India will formally investigate security concerns aired by the United States in a warning to New Delhi about its links to a foiled plot to murder a Sikh separatist leader, the foreign ministry says.
The issue comes at a delicate time for both India and the Biden administration as they try to build closer ties in the face of an ascendant China perceived as a threat for both democracies.
Just a week before the foreign ministry's statement on Wednesday, the White House confirmed it had warned New Delhi about its involvement in a thwarted plot to kill a Sikh separatist leader, Gurpatwant Singh Pannun.
"India takes such inputs seriously since they impinge on our national security interests as well," the ministry said, vowing to "take necessary follow-up action" on the findings of the panel set up on November 18.
The Financial Times newspaper on November 22 first reported the thwarted plot against Pannun in the United States.
The White House said it was treating the issue with "utmost seriousness" and had raised it with India at the "senior-most levels".
The foiled plot and the US concerns were reported two months after Canada said it was looking at credible allegations linking Indian agents to the June murder of Hardeep Singh Nijjar, another Sikh separatist, in a Vancouver suburb.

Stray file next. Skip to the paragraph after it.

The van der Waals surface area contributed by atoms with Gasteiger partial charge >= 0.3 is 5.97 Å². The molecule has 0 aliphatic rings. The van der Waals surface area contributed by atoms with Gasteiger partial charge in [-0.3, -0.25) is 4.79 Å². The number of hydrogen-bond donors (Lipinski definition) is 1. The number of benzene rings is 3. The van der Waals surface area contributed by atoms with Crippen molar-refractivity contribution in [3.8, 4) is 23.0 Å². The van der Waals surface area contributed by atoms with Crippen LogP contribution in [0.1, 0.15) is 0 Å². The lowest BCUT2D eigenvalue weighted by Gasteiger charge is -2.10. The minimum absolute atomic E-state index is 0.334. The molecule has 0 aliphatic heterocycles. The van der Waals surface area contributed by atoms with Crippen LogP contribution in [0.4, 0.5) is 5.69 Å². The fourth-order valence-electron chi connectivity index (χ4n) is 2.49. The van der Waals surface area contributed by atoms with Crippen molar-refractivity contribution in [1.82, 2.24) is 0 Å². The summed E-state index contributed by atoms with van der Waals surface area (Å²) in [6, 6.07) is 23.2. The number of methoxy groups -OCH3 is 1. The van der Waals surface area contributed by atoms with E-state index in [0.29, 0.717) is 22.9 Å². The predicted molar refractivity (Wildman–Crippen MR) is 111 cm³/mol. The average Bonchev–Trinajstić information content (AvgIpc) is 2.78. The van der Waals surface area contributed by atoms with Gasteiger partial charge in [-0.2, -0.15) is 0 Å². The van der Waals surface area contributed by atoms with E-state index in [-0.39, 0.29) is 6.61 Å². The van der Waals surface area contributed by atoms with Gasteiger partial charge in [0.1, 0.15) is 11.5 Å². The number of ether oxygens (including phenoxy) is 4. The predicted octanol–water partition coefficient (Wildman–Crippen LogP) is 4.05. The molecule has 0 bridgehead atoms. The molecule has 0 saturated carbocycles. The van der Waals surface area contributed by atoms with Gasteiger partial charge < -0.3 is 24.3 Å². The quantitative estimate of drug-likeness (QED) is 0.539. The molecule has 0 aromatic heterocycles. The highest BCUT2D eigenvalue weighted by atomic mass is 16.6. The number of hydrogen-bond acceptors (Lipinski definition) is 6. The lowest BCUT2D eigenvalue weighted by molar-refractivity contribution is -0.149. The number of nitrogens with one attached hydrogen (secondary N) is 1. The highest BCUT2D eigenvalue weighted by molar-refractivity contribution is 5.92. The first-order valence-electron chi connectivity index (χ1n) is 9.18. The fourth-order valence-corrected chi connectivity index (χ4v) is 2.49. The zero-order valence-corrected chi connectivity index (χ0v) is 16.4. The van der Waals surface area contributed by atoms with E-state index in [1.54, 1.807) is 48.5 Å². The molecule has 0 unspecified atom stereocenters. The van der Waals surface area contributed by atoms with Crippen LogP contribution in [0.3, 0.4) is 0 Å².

New Delhi fiercely rejected Ottawa's accusations, and has said it is yet to provide any "specific or relevant" information for India to look into.
The US had started voicing its concerns and related details to Prime Minister Narendra Modi's government as early as April, an Indian official who is aware of the matter, but not authorised to speak to the media, told Reuters.
The official said the issue was also discussed on November 10, when Secretary of State Antony Blinken and Defence Secretary Lloyd Austin met their counterparts in the Indian capital for the so-called 2+2 dialogue.
Those talks focused on defence co-operation and security concerns in the Indo-Pacific region.
Like the murdered Canadian, Pannun, the target of the thwarted plot in the US, is a proponent of a decades-long demand to carve out an independent Sikh homeland from India called Khalistan that sparked a violent insurgency in the 1970s and 1980s.
Although now relegated to the fringes of politics, the demand continues to be viewed with concern by New Delhi.
Australian Associated Press